In-store marketing messages should reinforce what the shopper has been exposed to outside of the physical store utilising branding, colours, packaging and characters that consumers recognise and trust. Therefore brand imagery used for in-store point-of-sale (POS) material should be consistent with the imagery used in the ATL and digital platforms. This allows different platforms to operate in maximum synergy. Copy used for POS elements needs to be clear and concise in order to prompt the desired call to action.
The fundamental rule of “3, 4, 5” still applies when developing impactful in-store marketing material. The message has to be absorbed and understood in less than three seconds, be visible from four paces away and said in less than five words. The logic is sound; however, it is often easy to fall into the trap of trying to say too much.
In order to avoid this common pitfall, marketers need to bear in the mind the objective of their in-store messaging and which media type ultimately motivates or closes the sale. The use of simple, distinctive brand assets that are memorable and attractive provide sensory and semantic cues which trigger an instinctual response from shoppers. This simple methodology has a proven track record in terms of the impact on product sales in a retail environment.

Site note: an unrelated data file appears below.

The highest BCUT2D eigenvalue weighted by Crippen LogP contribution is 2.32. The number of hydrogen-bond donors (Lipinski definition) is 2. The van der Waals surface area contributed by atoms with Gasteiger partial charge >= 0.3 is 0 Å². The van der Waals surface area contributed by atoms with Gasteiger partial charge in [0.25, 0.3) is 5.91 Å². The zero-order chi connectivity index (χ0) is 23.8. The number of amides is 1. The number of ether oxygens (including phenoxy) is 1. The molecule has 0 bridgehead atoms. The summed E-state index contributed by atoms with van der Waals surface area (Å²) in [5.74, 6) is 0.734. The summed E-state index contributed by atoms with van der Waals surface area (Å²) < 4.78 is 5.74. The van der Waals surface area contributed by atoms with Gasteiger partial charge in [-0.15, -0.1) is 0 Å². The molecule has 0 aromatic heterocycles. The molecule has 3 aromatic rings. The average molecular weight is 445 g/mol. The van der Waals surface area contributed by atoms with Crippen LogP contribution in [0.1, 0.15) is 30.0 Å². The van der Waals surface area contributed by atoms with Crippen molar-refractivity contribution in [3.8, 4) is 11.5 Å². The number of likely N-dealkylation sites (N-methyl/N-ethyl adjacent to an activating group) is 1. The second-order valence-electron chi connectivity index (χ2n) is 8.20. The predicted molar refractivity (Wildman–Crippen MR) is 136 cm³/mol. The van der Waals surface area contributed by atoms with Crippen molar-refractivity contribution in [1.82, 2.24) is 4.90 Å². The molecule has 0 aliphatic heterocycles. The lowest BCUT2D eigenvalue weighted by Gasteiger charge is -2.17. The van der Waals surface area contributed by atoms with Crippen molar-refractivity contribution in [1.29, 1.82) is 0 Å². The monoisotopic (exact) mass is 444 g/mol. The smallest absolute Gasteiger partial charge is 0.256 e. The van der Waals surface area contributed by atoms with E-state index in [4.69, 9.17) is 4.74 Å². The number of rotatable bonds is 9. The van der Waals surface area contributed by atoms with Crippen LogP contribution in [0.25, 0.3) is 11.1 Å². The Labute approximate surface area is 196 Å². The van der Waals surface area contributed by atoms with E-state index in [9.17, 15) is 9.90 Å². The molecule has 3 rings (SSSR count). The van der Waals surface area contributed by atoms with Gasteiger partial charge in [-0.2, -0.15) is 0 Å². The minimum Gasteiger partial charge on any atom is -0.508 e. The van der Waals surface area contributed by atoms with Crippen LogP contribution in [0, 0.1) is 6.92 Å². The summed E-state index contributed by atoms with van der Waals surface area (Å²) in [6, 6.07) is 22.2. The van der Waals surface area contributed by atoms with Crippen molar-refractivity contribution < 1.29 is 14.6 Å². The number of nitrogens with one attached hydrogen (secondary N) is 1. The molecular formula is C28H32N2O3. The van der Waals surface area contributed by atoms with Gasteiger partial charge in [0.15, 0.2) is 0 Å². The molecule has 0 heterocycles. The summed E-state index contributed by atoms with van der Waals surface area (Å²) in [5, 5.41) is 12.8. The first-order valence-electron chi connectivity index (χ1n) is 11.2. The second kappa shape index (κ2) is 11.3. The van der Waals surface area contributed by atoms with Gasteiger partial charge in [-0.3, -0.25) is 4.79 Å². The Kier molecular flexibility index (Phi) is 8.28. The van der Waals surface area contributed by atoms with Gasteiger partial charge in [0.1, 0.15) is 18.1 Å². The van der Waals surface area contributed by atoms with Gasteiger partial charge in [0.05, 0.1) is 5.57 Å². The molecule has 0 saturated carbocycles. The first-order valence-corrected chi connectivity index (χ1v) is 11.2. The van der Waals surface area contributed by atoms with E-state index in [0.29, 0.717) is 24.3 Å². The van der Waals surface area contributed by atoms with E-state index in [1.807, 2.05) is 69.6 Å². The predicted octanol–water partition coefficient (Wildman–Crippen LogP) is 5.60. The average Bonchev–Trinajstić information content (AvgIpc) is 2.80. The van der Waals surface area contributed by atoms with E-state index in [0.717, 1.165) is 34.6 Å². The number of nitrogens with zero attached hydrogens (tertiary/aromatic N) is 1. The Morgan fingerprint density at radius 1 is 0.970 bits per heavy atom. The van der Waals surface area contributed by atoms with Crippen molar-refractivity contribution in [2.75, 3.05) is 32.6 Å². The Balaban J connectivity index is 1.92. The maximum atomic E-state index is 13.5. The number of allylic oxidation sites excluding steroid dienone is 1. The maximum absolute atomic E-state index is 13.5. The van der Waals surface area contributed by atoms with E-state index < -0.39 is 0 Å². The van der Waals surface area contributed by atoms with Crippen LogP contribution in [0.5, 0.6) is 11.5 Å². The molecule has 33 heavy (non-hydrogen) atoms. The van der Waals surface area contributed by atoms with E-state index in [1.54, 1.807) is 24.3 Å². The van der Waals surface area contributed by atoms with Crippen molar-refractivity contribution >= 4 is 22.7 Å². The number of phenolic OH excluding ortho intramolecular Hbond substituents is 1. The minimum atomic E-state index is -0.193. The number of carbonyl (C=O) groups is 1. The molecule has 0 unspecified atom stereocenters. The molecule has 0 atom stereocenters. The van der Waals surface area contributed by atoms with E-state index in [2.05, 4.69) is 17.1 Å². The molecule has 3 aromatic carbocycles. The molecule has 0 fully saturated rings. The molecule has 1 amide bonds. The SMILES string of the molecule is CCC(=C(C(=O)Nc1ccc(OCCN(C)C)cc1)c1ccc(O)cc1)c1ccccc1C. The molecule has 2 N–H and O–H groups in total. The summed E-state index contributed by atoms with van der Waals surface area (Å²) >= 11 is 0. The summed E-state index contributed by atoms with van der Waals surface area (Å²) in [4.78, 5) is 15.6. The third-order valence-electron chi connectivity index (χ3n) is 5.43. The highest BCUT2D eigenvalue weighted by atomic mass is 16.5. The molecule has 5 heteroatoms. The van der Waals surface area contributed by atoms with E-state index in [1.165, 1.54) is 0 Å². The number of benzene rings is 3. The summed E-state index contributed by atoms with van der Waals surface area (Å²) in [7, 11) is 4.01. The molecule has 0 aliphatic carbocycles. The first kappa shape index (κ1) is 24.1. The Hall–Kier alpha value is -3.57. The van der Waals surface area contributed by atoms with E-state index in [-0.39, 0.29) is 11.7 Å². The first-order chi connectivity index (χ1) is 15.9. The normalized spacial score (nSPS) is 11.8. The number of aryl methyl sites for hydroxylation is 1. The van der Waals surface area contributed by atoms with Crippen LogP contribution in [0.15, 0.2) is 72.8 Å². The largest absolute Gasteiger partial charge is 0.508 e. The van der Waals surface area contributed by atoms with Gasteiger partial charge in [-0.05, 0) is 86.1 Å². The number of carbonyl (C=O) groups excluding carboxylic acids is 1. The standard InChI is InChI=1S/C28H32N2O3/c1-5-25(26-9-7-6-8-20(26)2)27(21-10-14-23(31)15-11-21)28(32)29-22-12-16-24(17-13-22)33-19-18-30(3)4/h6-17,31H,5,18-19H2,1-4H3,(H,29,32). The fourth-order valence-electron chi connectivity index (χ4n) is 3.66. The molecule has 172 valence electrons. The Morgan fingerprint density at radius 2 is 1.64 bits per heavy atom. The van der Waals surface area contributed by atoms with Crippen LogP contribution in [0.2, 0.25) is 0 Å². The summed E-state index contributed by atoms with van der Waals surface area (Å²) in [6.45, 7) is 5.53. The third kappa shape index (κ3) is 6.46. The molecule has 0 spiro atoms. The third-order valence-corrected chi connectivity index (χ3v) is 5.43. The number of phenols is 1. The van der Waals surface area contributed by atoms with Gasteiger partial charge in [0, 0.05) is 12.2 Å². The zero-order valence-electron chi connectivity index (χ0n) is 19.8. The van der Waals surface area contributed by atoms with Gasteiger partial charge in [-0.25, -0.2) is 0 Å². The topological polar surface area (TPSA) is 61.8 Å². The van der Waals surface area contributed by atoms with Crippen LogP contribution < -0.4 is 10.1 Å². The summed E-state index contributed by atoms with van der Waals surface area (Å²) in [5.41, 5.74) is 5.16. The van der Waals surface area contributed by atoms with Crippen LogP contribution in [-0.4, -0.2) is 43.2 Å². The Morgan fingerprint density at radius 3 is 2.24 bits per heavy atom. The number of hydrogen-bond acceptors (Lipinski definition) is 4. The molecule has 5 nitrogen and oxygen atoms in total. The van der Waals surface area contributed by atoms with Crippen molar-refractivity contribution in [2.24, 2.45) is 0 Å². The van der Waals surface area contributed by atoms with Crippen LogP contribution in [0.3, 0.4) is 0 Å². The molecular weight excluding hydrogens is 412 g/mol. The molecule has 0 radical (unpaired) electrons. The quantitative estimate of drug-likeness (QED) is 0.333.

Numerous studies have shown that consumers in many product categories make the bulk of their final brand decisions within the store itself, in fact as many as 70-80% of purchase decisions are made in-store. Products such as everyday Consumer Packaged Goods (CPG’s) are characterised by low involvement and low brand loyalty. That is, these products are generally bought habitually and require minimal effort and consideration on the part of the consumer prior to purchase.
In his 2010 book, How Brands Grow, Byron Sharp, Professor of Marketing Science at the Ehrenburg Bass Institute (EBI) highlights the importance of availability. His rationale encompasses both physical availability of the brand on-shelf but also mental availability. He suggests that brand consideration is not as much considered as it is emotional which means that a brand must be thought of, or mentally available, when a consumer is shopping.